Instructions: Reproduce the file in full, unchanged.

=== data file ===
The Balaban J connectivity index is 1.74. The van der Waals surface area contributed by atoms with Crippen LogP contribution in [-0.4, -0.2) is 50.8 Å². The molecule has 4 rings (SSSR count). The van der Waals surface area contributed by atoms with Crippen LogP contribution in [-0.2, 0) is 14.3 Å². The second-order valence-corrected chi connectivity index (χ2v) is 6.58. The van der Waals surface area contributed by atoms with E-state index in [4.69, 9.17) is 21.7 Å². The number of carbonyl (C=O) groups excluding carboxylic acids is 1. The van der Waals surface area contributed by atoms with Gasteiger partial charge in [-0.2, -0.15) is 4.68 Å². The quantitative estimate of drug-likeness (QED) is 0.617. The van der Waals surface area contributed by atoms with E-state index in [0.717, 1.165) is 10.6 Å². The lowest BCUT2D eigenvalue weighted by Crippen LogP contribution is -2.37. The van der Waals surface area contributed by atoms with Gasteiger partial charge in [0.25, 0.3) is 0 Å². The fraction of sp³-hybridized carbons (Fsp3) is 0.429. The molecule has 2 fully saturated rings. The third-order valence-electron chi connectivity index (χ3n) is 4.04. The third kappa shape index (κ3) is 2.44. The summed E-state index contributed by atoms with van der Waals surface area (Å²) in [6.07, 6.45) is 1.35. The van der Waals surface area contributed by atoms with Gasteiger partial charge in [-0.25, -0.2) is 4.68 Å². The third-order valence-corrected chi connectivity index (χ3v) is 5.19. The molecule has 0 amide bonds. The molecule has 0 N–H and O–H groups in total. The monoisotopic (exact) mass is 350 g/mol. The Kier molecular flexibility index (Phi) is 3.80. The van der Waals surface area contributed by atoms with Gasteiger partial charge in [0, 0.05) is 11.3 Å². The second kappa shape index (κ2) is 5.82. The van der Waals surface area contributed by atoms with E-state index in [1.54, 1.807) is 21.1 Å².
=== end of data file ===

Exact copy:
The Balaban J connectivity index is 1.74. The van der Waals surface area contributed by atoms with Crippen LogP contribution in [-0.4, -0.2) is 50.8 Å². The molecule has 4 rings (SSSR count). The van der Waals surface area contributed by atoms with Crippen LogP contribution in [-0.2, 0) is 14.3 Å². The second-order valence-corrected chi connectivity index (χ2v) is 6.58. The van der Waals surface area contributed by atoms with E-state index in [4.69, 9.17) is 21.7 Å². The number of carbonyl (C=O) groups excluding carboxylic acids is 1. The van der Waals surface area contributed by atoms with Gasteiger partial charge in [-0.2, -0.15) is 4.68 Å². The quantitative estimate of drug-likeness (QED) is 0.617. The van der Waals surface area contributed by atoms with E-state index in [0.717, 1.165) is 10.6 Å². The lowest BCUT2D eigenvalue weighted by Crippen LogP contribution is -2.37. The van der Waals surface area contributed by atoms with Gasteiger partial charge in [0.25, 0.3) is 0 Å². The fraction of sp³-hybridized carbons (Fsp3) is 0.429. The molecule has 2 fully saturated rings. The third-order valence-electron chi connectivity index (χ3n) is 4.04. The third kappa shape index (κ3) is 2.44. The summed E-state index contributed by atoms with van der Waals surface area (Å²) in [6.07, 6.45) is 1.35. The van der Waals surface area contributed by atoms with Gasteiger partial charge in [-0.25, -0.2) is 4.68 Å². The third-order valence-corrected chi connectivity index (χ3v) is 5.19. The molecule has 0 amide bonds. The molecule has 0 N–H and O–H groups in total. The monoisotopic (exact) mass is 350 g/mol. The Kier molecular flexibility index (Phi) is 3.80. The van der Waals surface area contributed by atoms with Gasteiger partial charge in [0, 0.05) is 11.3 Å². The second kappa shape index (κ2) is 5.82. The van der Waals surface area contributed by atoms with E-state index in [1.54, 1.807) is 21.1 Å².